Scare Package Review

Horror anthologies are a tricky thing. On the one hand, the variety of stories means you don’t have to wait long to find a segment you like. On the other hand, one or more bad segments and you lose the audience. Then there’s the overarching narrative that ties everything together and that must be equally compelling, and if you’re doing a horror-comedy, you need to balance both genres. Thankfully, Scare Package effortlessly navigates both its horror and comedy roots, offering distinctively entertaining and clever segments that both subvert and pay homage to known horror tropes.

Scare Package comes from writers and directors Aaron B. Koontz, Courtney and Hillary Andujar, Chris McInroy, Anthony Cousins, Emily Hagins, and features the directorial debuts of Noah Segan and Baron Vaughn. The film involves seven segments and a wraparound, each involving a different horror sub-genre and tacking overused genre tropes. While the movie is never quite scary, it is hilarious and disgusting – fans of gore and slimy practical effects will go nuts for this movie.

The meta horror anthology wastes no time getting to the juicy stuff. The movie opens with a segment aptly titled “Cold Open,” by Emily Hagins. In it, a stock background character named Mike – seriously – Myers (Jon Michael Simpson), whose job is to make sure that horror movies goes exactly as planned. The thing is, Mike desperately wants to do more than just points signs to the abandoned insane asylum the wrong way, or cut power, or place demonic toys in the attic just right; Mike wants to help someone for a chance and maybe even make it to the end of the movie. It’s a hilarious way to start a consistently funny anthology, which riffs on horror villains and the horror characters who are often too oblivious to what’s going on. Right after, we’re introduced to the movie’s framing device, Aaron B. Koontz “Rad Chad’s Horror Emporium,” which takes place at a video rental store. The titular Rad Chad (played by Jeremy King), is a Joe Bob-type horror obsessive fan training a new employee, and showing him the VHS tapes that make up each segment. 

The subsequent segments are as wild as the filmmakers in charge of it. “One Time in the Woods” is a gross and gooey camp trip that goes terribly wrong, and it is absolutely hilarious. Noah Segan makes his directorial debut with “M.I.S.T.E.R.” which is a fun and twisty take on the very dude-heavy monster movie. Established production designers Courtney and Hillary Andujar make a post-modern feminist slasher body horror that (rightly so) has terrific production design and practical effects in “Girl’s Night Out of Body”. Anthony Cousins’ “The Night He Came Back Again! Part IV: The Final Kill” is an outstanding and absolutely delightful parody of slasher sequels and death scenes that always prove to not be fatal. Baron Vaughn’s directorial debut “So Much To Do” serves as a great backdoor pilot to a TV show that also makes fun of spoiler culture. And finally, Aaron B. Koontz returns to tie everything up in a neat, bloody, self-aware little bow in “Horror Hypothesis,” which riffs on meta horror movies like Cabin in the Woods and Scream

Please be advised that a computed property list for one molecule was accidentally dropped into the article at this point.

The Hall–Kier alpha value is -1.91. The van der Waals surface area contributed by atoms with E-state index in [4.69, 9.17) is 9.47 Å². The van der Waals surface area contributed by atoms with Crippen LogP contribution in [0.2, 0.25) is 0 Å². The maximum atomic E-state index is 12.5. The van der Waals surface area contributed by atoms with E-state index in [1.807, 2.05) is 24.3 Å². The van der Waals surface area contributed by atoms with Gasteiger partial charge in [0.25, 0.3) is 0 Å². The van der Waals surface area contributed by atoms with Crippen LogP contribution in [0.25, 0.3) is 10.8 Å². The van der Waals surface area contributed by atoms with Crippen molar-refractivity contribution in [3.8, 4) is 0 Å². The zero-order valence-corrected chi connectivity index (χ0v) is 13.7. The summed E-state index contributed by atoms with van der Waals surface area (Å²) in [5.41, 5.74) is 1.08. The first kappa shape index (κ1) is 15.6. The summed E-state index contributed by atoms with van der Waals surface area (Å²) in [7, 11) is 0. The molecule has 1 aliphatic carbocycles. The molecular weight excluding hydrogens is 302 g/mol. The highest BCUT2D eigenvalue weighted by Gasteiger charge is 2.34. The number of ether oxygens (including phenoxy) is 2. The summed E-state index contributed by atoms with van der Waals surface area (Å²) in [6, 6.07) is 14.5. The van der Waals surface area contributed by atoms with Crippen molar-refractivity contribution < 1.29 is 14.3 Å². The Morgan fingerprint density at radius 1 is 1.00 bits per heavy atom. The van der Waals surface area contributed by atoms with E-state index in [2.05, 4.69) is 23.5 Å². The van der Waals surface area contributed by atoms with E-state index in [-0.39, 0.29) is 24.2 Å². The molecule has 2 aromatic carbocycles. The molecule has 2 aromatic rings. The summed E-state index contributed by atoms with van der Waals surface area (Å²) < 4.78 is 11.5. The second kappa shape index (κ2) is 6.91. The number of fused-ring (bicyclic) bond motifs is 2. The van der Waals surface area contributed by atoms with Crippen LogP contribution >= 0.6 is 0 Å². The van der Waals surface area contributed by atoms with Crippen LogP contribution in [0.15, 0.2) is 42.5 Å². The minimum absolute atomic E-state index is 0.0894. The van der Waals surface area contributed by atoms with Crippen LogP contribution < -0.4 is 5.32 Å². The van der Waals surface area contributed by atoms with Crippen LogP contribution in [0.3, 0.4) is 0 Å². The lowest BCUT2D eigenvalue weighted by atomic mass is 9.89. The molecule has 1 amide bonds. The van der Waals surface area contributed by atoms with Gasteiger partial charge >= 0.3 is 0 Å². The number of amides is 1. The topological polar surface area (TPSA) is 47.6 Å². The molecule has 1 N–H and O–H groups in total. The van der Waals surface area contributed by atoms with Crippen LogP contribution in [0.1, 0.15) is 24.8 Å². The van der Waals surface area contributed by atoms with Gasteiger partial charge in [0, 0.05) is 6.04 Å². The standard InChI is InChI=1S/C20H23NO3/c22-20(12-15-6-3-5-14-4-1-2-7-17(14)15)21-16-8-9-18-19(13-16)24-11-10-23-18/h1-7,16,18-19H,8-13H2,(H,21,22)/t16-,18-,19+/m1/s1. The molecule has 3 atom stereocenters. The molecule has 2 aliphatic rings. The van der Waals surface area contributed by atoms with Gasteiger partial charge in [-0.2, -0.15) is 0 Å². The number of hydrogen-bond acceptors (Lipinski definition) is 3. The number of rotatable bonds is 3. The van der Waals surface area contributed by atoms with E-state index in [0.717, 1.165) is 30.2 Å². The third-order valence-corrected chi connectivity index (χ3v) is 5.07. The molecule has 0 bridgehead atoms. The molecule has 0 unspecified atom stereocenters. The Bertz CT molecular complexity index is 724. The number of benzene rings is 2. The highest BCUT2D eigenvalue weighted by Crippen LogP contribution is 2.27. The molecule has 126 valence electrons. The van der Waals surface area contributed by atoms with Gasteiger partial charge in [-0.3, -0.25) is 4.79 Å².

Scare Package is definitely not a scarefest. You probable won’t have nightmares because of it, but you will definitely have some of the jokes and surprises imprinted on your head for a while. That being said, the segments have great practical effects that will please fans of gore. Even if not all segments are equally as good, there is a consistency in tone that keeps the unique and varied segments coherently funny. A common problem with horror anthologies is that the segments feel too disjointed and unconnected. That is not a problem here, as the movie’s framing segment “Rad Chad’s Horror Emporium” is not only fun but allows each segment to neatly roll into the next, while making every segment feel essential. This is a ridiculously self-aware movie, but one which never becomes a joke. Audiences should also keep their eyes out for a fantastic cameo in the movie that shall remain unspoiled.

Scare Package is destined to become a midnight crowd favorite, a consistently funny love letter to the genre, made by people who love horror for people to love horror.

/Film Rating: 8 out of 10

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About the Author

Rafael Motamayor (@RafaelMotamayor) is a recovering-cinephile and freelance writer from Venezuela currently based in Norway. He likes writing about horror despite being the most scary-cat person he knows.